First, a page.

It's been a long and arduous journey... and I've only got as far as my own front door. The journey is only beginning.

By the grace of God we have an adopted newborn in the house. Jane Anne was born on Oct 26, 2008, at about 11:30 am.

8lbs 11oz, 19"

I don't know why these are always the things that people ask. Probably because it's really all we know about her at that point. The day she is born, we go to see her in the hospital. I am reduced to sobbing tears when the birth-mother places her in my arms.

I tell the guys at work that I will come back to the shop to work if we leave the hospital early enough. When it looks like we will not be getting back early, I call the shop.

"Cisco, I just wanted to let you guys know that I won't be coming in today after all," I explained, "I'm still at the hospital."

"The hospital! What happened?" he asks. It's a legitimate question if you know me and how I tend to ride my bike.

"Nothing. The baby we're adopting was born today. We're here to see the baby," I tell him.

"Oh! A baby! Boy or girl?" he asks with excitement.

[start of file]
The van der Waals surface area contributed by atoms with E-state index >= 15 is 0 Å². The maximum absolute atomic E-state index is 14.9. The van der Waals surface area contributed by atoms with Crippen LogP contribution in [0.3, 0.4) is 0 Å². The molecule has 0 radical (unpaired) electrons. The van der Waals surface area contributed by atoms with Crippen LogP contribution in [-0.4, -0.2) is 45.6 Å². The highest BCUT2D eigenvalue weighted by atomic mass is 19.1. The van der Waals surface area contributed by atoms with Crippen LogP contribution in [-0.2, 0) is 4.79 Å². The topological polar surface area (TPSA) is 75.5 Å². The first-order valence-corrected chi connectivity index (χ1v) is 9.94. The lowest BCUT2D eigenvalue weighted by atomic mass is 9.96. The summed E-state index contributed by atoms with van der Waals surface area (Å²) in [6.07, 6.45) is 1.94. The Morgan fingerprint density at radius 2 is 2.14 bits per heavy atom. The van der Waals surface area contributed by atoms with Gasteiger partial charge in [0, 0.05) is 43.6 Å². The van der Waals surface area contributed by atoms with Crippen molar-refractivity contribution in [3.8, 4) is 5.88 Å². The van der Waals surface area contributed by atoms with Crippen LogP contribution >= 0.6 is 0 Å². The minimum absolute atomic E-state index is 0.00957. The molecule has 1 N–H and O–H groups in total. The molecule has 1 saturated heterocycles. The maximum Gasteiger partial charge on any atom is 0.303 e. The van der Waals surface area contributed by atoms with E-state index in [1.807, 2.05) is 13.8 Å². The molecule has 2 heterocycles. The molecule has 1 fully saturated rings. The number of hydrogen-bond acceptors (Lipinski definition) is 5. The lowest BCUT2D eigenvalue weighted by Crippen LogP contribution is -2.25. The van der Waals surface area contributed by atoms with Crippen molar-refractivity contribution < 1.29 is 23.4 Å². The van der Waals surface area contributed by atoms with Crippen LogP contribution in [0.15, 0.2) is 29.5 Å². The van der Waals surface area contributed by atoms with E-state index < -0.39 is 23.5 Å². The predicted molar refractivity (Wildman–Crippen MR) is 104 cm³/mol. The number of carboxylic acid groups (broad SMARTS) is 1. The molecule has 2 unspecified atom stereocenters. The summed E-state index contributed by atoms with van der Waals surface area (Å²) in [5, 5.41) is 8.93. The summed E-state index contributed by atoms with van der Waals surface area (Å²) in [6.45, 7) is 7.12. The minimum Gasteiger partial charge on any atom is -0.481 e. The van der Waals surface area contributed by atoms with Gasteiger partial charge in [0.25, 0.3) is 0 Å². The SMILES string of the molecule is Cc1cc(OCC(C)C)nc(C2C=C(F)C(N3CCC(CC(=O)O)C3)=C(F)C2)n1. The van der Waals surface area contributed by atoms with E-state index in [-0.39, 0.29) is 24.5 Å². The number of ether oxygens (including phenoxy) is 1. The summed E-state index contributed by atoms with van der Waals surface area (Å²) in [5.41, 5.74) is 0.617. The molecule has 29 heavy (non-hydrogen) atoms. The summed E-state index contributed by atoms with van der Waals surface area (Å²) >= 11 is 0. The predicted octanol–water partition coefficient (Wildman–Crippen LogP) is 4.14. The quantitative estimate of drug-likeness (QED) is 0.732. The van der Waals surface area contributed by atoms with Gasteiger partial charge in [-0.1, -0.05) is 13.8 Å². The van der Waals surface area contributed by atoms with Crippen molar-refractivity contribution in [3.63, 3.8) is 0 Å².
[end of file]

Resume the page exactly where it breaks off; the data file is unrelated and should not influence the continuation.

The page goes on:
"A little girl. Jane Anne," I tell him.

"Oooohh! I little girl! Is she beautiful?" he asks expectantly.

I blink. This baby has just been smushed through the Play-Dough Fun Factory of Life and looks like... um, a newborn. What kind of question is that?

"Cisco, she's three hours old. She still looks like a semi-reconstituted prune. Ask me again in a few days, OK?"

I'm still on edge about seeing the baby, because she's technically not ours, and will be with the birth-mother and not in our custody for another week. I will be an emotional wreck for the next 24 hours, knowing that I'm expected to visit the baby again the following day, ooo and aaaah over this little child that is not mine, then detach from her at the end of the visit, knowing that anything can happen in a week while the birth-mother nurses her and cares for her. This week will be difficult for everyone.